The Lapwing chicks still survive and our first brood of Little Ringed Plovers were running about today, although the clutch nearest the hide are still being incubated. The Osprey turned up again, in fact it made two appearances, the last around 4 o'clock, which seems a favourite time.
When the sun came out there were loads of damselflies and dragonflies about, which was not too unexpected. However in the rain during the morning a large Grass Snake trying to bask outside the Ivy South hide rather optimistic. More typical of the conditions were the first toadlets on the move, only tens today but the hundreds, thousands or even millions are probably only days away. They can be so abundant that it is impossible to walk the paths without treading on some, densities may exceed 10 per square metre, that is 100,000 per hectare!

Monday, 7 June 2010

Mulleins, a Marvel and a Mullet Hawk

So far so good for most of the nesting birds, the three Lapwing chicks survived another night, as did the sitting Oystercatcher and Little Ringed Plover. When I opened up the Tern hide I saw the Greylag family in the picture below, perhaps surprisingly they are one of the threats to the Little Ringed Plovers. The family wander about on the shore and their big feet are at real risk of crushing a nest of eggs, they also take more or less not notice of being chased or distracted from their course by agitated plovers.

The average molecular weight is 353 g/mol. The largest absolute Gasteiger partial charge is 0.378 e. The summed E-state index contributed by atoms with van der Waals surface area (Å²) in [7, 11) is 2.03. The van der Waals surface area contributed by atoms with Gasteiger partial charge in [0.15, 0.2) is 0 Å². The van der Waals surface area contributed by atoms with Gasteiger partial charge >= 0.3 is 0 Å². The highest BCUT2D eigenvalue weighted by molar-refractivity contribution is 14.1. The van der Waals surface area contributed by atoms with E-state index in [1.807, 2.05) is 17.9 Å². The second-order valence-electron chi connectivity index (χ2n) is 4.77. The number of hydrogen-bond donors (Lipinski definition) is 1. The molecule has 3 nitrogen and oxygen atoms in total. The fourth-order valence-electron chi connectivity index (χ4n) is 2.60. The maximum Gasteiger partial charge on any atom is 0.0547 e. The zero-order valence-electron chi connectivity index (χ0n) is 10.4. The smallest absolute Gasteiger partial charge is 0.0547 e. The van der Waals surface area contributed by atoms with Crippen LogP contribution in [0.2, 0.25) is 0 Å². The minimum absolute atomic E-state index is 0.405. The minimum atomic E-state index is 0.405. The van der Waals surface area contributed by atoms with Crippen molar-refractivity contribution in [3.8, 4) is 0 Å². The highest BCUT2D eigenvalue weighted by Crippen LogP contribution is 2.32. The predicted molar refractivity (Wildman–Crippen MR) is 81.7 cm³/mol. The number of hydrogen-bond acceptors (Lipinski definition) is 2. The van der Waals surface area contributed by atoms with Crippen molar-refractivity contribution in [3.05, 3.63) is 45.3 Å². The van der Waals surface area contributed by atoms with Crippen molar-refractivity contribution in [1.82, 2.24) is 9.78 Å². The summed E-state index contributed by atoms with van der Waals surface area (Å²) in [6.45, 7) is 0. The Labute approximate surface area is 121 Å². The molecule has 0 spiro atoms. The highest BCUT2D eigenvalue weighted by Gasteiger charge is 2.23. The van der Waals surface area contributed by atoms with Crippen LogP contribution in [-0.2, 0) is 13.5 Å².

As I left the hide I noticed a tattered Mullein plant and on the leaves several brightly coloured caterpillars of the Mullein Moth. They are distasteful to birds so have no fear of sitting in the open. As always seems to be the case the several caterpillars were of sizes ranging from quite small to almost full grown, I have never known why this should be, possibly they are the result of several layings.
Another good haul in the moth trap overnight included a Miller and a Scarce Merveille du Jour, pictured below. This is a species of ancient woodland and exists at Blashford thanks to the woodland corridor along the Dockens Water. Although not as spectacular as the rather similar Merveille du Jour, which flies in the autumn, it is very distinctive.
Also in the trap was the rather fine Caddisfly below, it was a real whopper as well as being rather well marked.